Activity - Household Chemicals
E&E IPM Standard: 4B, 4C, 7C
Skills: Fact finding through Surveys, Tabulation, Analysis
People often do not realize that "chemicals" are an integral part of our lives. The term "chemicals" is commonly used to mean manufactured chemicals that are made from various ingredients and formulated together in a new way for a specific human use. While useful, many of these chemicals can have adverse effect on people or the environment, either in manufacture or by the way people use them or improperly dispose of them. Long lists of many different types of toxic chemicals are found in our waterways in North America (see the National Water Quality Assessment study results at http://water.usgs.gov/nawqa/).
A toxic is any substance that is capable of harming a person if ingested, inhaled, or absorbed through any body surface, usually the skin. Toxic substances vary widely in the types of harm they may cause and the conditions under which they become harmful. The effects of the toxic substances vary widely, too. Acute reactions are sudden ones such as vomiting, dizziness or even death. Chronic reactions occur over longer periods and include symptoms such as decline in mental alertness, change in behavior, cancer, and mutations that can harm unborn children of exposed parents. Because toxics can cause both acute and chronic reactions, they are a broader category than poisons, which produce acute reactions only. For this reason, the words toxic and poison are not interchangeable.
Nobody is "for" toxic chemicals in the sense of wanting to endanger ourselves and others, and yet many toxic substances seem to be a necessary part of our lives and have come to be considered essential in our homes, our workplaces, and our schools. This predicament of needing substances that sometimes produce undesirable effects forces people to make choices about what is acceptable to them. Different people are willing to take different risks related to toxic chemicals and have varying concerns about the effects of toxins on themselves and people around them. Some people know that many of the products they use are potentially toxic but consider the risk worthwhile. Others try to avoid toxics and thus forego the benefits of certain products.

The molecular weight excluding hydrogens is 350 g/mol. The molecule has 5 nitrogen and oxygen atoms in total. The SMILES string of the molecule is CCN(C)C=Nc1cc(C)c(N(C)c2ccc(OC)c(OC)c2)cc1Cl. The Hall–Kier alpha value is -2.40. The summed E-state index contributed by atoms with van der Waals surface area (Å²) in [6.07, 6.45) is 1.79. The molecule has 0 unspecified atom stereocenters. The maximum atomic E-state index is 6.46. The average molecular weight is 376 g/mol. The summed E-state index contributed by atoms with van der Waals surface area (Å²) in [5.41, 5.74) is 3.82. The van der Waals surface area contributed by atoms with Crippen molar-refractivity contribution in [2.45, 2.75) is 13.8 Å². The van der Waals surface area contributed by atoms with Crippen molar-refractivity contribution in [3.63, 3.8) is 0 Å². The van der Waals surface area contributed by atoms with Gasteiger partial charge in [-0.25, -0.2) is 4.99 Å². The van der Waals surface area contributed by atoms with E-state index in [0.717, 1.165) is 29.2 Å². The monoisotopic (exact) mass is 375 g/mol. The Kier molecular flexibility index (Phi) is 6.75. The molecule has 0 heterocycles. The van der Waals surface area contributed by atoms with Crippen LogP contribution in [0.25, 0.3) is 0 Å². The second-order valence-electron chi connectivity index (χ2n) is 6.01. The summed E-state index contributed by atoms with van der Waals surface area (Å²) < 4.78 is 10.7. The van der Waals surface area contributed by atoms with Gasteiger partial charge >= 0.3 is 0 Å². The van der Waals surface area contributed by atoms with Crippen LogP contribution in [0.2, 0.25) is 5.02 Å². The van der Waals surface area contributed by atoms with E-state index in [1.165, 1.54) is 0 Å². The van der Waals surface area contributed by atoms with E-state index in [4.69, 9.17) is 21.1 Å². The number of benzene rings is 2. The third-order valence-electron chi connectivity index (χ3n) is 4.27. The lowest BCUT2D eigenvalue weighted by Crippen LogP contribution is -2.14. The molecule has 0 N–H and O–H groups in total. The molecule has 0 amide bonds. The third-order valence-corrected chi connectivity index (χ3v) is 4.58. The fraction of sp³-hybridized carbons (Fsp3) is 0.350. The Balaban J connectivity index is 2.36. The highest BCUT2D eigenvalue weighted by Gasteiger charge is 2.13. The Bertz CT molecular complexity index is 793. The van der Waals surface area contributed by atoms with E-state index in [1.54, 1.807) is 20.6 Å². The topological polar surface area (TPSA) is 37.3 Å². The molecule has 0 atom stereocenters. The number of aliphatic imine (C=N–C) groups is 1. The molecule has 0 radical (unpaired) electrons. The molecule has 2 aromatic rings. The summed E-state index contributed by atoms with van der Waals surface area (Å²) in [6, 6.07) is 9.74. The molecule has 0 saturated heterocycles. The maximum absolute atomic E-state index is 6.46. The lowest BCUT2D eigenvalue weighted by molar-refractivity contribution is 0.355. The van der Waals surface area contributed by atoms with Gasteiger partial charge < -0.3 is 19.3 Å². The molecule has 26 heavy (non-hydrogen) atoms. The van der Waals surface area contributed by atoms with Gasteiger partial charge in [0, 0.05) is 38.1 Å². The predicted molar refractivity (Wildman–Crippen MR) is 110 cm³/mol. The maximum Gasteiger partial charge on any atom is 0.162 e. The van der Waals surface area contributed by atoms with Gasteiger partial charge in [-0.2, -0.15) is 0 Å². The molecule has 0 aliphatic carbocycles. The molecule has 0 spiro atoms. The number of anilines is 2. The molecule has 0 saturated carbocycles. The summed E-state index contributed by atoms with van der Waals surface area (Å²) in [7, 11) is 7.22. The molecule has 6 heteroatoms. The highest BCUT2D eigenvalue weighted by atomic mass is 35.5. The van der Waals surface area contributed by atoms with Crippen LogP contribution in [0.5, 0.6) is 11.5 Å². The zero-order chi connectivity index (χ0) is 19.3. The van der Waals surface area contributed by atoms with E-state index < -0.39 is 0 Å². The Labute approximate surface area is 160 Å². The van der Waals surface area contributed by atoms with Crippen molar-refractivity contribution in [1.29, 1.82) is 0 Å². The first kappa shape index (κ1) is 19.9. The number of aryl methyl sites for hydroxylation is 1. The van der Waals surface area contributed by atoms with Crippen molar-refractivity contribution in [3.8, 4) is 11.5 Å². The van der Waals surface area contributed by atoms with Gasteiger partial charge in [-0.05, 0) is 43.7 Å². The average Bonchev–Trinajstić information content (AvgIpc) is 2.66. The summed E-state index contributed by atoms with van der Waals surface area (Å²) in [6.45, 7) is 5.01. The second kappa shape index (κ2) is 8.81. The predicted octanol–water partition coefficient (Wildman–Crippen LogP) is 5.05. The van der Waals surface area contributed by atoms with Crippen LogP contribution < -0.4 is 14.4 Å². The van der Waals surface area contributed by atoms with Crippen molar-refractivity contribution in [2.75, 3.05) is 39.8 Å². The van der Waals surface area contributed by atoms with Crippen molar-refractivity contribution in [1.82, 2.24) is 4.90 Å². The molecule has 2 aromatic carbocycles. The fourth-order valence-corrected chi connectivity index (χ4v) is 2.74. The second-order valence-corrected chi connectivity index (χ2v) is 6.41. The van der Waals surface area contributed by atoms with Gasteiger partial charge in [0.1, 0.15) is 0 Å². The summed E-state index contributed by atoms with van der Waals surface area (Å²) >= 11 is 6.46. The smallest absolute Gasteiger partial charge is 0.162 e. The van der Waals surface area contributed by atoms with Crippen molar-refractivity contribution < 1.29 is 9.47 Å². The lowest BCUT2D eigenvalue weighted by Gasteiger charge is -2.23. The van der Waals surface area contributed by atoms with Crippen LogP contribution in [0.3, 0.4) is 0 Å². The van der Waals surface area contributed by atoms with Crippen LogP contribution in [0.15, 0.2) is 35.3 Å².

Many people do not realize that household chemicals can be toxic. Most of the dangerous substances in the home are found in cleaners, solvents, pesticides, and products used for automotive care. In this activity, students survey themselves and their families to find out attitudes and beliefs people hold about toxics. Older students are also introduced to the term toxic, risk, and benefit. A risk is a possible danger; a benefit is an advantage.
1. To realize that chemicals and potential toxics are all around us
2. We can make a choice whether or not to use some of these chemicals
3. Understand that it is important to read the label on products
4. Understand that people have different philosophies about risk-taking
- 4-5 cleaning products, solvents, pesticides, etc.
- paper, pencil or pen
- handouts: "Home Toxics Survey" and "Possible Substitutions for Household Toxics"
1. Collect four or five familiar cleaning products. Tape the lid on so students cannot open the containers. Prepare a chart on butcher paper entitled "Toxics Survey Results" that students can use to record the results of their surveys. The chart should list all of the survey questions and allow space for recording the responses.
2. Introduce the activity and the unit by displaying the household products you have gathered.
Ask students investigatory questions such as:
o What chemicals are in these products?
o What are they used for?
o What does the label on the container tell you?
o Is there anything dangerous about using them?
o What don't we know about these products that might be important to know?
In order to find out more about what we as a class think about toxics, complete the Home Toxics Survey.
3. Hand out one Home Toxic Survey to each student and explain that the survey is not a test,
students do not need to write their names on the survey; there are no right or wrong answers.
Give the student a few minutes to complete the survey.
4. Divide students into groups of four. Have each group discuss the following questions using
their survey results:
- What are toxics?
- Where do we find toxics?
- Who uses toxics? Why?
- Are we always aware of the presence of toxics?
6. Introduce the words risk and benefit. Help students discuss the meaning of these words.
7. Tell students that people's knowledge of toxic differs, as do their opinions, and that over the next two days the students are going to learn more about toxics. They will interview their family to find out what they know and think about toxics.
8. Ask students to interview one of the adults in their home.
- Are most people concerned or not concerned about toxics?
- What does toxic mean?
- What ideas did most people in the survey agree on?
- What else have we learned?
- Was there anything that surprised you?
- What does opinion mean?
- What is the difference between fact and opinion?
- What would you like to learn about toxics?
- What choices can we make that are more beneficial to the environment and therefore to all of us?